July 2010

The Department of Political Science, with the assistance of the Division of International Studies & Programs at Texas A&M University-Kingsville (TAMUK), is pleased to introduce its Botswana Program - a unique joint partnership between TAMUK and the University of Botswana, Gaborone, Botswana.

The Program is being directed by Dr. Nirmal Goswami, Professor of Political Science, TAMUK, and co-directed by Dr. Leapetswe Malete and Dr. Maitseo Bolaane, University of Botswana.

The Program will include twelve students traveling to and staying in Botswana from July 7th through July 23rd, attending classes at the University of Botswana, and visiting multiple sites through field trips within Botswana. Areas of focus include history, politics, economics, culture, health, environmental policies, etc., with reference to both Botswana and Southern Africa.

This blog will document our experience. You are welcome to post comments.

You are all invited to cyber travel with us as we learn about the unique and beautiful country of Botswana!

Tuesday, July 20, 2010


We arrived on campus and were shown our dorm rooms by our student volunteers, Malebogho and Bolouki. Pretty standard dorms with a bed, desk, bookshelp and quite a large closet. The girls gave us a brief orientation which included admonishments about locking ourselves out of our room. Then, when I went to open one of the window, the whole window pane fell out and crashed to the ground three stories below. Malebogo and Bolouki found the security guard who then escorted the three of us to the security office where I was required to fill out a statement. The head of security and I had a brief discussion about who was going to pay for the damages (certainly not me!) and then the girls led me back to the dorms. On the way back, I commented that I hadn't seen any women smoking cigarettes and Bolouki said, "Only bad girls smoke".
Of course.

The next evening, I left my room which was locked but guess what? I left my keys in the room!! That meant another trip to security and I begged Dr Goswami to come with me, but he very "meanly" refused (actually Dr. Goswami knew I could handle the situation!). I was on my own. Anita volunteered to come with me and suggested that we not identify who the culprit was; just to say "one of the girls". That worked until they Warden opened my door for me and I was so delighted I insisted on giving him and the two accompanying security ladies a big hug. Only two days in the country and I already have a reputation.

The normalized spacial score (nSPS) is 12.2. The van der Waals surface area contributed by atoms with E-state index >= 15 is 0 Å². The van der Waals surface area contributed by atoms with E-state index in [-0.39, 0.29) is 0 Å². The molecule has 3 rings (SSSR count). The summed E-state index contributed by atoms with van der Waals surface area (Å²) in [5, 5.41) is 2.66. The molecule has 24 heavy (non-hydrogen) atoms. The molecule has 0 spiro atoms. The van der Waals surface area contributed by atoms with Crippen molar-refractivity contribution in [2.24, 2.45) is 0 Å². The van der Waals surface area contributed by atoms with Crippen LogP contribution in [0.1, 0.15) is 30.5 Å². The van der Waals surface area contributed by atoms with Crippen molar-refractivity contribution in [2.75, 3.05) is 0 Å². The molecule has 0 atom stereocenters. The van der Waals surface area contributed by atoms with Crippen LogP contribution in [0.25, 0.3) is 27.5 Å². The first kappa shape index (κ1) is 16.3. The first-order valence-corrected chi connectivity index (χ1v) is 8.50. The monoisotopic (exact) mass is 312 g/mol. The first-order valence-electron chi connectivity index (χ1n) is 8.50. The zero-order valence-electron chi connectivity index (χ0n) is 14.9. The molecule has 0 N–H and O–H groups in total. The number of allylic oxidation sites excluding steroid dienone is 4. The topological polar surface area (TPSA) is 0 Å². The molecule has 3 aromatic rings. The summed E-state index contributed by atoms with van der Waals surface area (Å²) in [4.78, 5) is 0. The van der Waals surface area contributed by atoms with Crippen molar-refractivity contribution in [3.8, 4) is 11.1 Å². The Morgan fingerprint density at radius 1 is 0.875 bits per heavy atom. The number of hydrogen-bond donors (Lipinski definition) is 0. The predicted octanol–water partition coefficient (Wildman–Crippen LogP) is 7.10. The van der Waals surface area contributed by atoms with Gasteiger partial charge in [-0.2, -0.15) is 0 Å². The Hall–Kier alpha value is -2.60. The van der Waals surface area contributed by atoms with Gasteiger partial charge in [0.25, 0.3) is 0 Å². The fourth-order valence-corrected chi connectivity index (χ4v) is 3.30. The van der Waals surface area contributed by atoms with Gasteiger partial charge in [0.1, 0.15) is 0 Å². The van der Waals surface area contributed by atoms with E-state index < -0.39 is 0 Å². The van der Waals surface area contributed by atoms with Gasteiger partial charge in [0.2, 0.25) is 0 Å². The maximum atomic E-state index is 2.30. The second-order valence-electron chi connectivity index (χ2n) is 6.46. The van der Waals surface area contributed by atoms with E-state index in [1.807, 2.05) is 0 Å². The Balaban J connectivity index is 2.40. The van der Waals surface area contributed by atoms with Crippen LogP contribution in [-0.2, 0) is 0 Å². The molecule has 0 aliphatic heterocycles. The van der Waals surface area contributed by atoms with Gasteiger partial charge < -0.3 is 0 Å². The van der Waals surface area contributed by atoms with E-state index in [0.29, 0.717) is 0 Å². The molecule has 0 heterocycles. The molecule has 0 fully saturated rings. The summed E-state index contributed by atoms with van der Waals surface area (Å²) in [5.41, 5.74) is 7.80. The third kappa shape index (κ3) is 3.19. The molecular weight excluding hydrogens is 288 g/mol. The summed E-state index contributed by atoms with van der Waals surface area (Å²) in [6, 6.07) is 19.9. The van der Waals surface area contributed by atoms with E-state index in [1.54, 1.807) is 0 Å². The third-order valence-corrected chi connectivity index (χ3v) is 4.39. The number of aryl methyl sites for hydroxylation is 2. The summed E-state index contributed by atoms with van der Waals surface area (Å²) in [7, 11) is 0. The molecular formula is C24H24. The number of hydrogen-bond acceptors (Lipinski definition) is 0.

One of our field trips was to a San settlement. We were shown the local pub which was, unfortunately closed, but all around the pub were one litre milk containers, or so I thought. Dr. Mai picked one up and explained that it was the local brew, Chibukui or Shake Shake (so named because you have to shake it well before consuming). On the way back to the university,we stopped in Artesia, a smallish town, at one of the ShakeShake places and I bought a litre of the stuff to try. Sitting on one of the benches was a Motswana woman who was obviously in her cups. The only way to get ShakeShake down is to close your eyes, chug and ignore the texture and taste. The woman, whose name is Pekena, kept saying "Good eh?" to which I would reply, "It's okay." She demanded a cigarette from one the group who directed her to me. I sat beside her and giving her a cigarette, I said, "you know, only bad girls smoke." Pekena bowed her head and muttered quietly, "But I have no job." I left her my last two cigarettes and the rest of my ShakeShake when we left.
Unemployment is around 17% in Botswana and wages in the sevice sector are not very high. Like any other place in the world, job opportunities in smaller areas are less. People like Pekena, even if the could find a job, would probably not make enough money to survive. The unemployment statistics were not broken down into gender, and I wonder if women here are more unemployed and if they are employed, are they getting the better paying jobs.?
The present president, Mr. Ian Khama, has focused some of his policy on the problem of alcholism. We saw evidence of alcoholism at the Shakeshake bars - shakeshake is only 5 pula which is less than a dollar. Compared to a Heineken which is 15-20 pula, so those who have less money can afford to drown their sorrows. Is alcoholism and unemployment related? Probably, if Pekena is any indication. Botswana has its unique social problems and thanks to our lectures and the very fine professors who have guided us thus far, I believe I have a greater understanding of what problems Batswana face for the future.

Beth M. (A mother of a 23 year old and a registered nurse in Canada who beleives in life-long learning. Beth is taking this course as a non-credit "continuig education" student.)

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